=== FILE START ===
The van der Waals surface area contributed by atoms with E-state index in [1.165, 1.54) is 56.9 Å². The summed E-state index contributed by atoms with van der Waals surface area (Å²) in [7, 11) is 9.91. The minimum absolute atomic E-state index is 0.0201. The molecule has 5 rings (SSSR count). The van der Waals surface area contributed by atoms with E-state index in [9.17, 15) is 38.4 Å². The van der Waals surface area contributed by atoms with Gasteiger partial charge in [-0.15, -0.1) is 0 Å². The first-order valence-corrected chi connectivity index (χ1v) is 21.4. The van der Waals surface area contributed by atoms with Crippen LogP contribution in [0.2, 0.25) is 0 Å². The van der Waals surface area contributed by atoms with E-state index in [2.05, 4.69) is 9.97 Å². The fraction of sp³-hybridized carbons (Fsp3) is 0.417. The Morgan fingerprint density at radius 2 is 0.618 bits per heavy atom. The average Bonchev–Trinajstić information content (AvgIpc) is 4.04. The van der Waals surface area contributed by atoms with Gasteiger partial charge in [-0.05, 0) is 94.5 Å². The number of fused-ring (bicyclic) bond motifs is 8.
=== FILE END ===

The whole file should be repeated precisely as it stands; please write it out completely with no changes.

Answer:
The van der Waals surface area contributed by atoms with E-state index in [1.165, 1.54) is 56.9 Å². The summed E-state index contributed by atoms with van der Waals surface area (Å²) in [7, 11) is 9.91. The minimum absolute atomic E-state index is 0.0201. The molecule has 5 rings (SSSR count). The van der Waals surface area contributed by atoms with E-state index in [9.17, 15) is 38.4 Å². The van der Waals surface area contributed by atoms with Gasteiger partial charge in [-0.15, -0.1) is 0 Å². The first-order valence-corrected chi connectivity index (χ1v) is 21.4. The van der Waals surface area contributed by atoms with Crippen LogP contribution in [0.2, 0.25) is 0 Å². The van der Waals surface area contributed by atoms with E-state index in [2.05, 4.69) is 9.97 Å². The fraction of sp³-hybridized carbons (Fsp3) is 0.417. The Morgan fingerprint density at radius 2 is 0.618 bits per heavy atom. The average Bonchev–Trinajstić information content (AvgIpc) is 4.04. The van der Waals surface area contributed by atoms with Gasteiger partial charge in [-0.05, 0) is 94.5 Å². The number of fused-ring (bicyclic) bond motifs is 8.